Newell Convers Wyeth (1882-1945) was born in Needham, Massachusetts. Wyeth was invited to join Howard Pyle’s Brandywine School of art in 1902, and quickly connected with Pyle’s style.

His first commissioned illustration was a bucking bronco for The Saturday Evening Post in 1903. A year later the magazine commissioned him to illustrate a western story, so he went west and worked as a cowboy in Colorado and visited the Navajo in Arizona. At one point his money was stolen so he worked as a mail carrier to make enough money to get back home.

Wyeth went on a series of trips out to the west, gathering artifacts and immersing himself in the wild west and Native American cultures. Eventually he started illustrating classic literature. He illustrated editions of Robin Hood, Rip van Winkle, and The Yearling. His greatest success was considered to be his illustrations for Treasure Island by Robert Louis Stevenson.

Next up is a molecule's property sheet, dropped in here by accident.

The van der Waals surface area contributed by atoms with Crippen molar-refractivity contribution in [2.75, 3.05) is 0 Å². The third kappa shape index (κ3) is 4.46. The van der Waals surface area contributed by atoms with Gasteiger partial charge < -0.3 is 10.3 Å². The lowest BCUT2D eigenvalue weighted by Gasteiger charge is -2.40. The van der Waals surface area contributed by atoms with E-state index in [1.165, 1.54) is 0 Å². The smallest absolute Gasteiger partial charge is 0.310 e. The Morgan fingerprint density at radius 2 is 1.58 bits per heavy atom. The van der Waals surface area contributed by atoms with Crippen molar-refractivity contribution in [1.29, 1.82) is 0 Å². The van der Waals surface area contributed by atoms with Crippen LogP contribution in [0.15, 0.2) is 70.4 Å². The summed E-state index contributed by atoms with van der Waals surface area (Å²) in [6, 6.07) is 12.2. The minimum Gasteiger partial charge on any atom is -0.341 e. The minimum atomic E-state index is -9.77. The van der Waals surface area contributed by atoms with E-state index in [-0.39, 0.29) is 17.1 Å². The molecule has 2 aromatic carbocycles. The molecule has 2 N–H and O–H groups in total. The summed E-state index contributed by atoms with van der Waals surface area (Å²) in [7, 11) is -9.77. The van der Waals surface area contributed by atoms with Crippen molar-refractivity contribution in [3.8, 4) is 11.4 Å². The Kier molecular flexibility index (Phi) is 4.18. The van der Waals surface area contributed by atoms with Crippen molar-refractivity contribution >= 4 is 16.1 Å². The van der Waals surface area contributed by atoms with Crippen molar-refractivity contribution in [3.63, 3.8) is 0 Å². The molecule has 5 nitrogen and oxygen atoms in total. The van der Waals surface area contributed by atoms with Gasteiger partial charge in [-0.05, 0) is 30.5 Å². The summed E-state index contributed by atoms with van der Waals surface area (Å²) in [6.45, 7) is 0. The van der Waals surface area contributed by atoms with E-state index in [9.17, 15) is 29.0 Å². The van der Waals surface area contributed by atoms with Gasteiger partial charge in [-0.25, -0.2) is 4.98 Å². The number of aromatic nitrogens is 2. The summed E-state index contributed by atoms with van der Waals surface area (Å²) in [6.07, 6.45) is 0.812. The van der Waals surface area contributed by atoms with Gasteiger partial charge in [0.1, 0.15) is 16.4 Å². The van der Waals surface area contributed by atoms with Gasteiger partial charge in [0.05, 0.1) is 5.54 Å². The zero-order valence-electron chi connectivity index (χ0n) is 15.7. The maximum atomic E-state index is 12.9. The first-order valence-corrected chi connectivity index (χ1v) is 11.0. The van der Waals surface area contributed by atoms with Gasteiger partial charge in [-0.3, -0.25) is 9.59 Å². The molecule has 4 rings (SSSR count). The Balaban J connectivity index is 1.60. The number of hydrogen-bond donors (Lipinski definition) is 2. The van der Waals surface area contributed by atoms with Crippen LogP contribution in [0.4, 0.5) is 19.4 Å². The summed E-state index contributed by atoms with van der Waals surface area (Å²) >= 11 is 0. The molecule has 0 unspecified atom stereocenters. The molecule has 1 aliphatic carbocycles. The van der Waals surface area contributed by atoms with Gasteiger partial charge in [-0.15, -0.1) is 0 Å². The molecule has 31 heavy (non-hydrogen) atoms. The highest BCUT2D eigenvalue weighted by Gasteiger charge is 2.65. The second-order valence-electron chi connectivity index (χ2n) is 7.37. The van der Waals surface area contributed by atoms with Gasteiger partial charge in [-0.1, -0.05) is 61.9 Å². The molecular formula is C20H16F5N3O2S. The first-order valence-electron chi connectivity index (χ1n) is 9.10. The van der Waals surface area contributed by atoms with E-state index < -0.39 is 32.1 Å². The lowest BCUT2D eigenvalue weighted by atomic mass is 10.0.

Wyeth also created advertisements for clients like Lucky Strike and Coca-Cola.

In 1945 Wyeth received an honorary Master of Arts degree from Bowdoin College.

Wyeth is the father of noted painter Andrew Wyeth.

Wyeth created six covers for The Saturday Evening Post.

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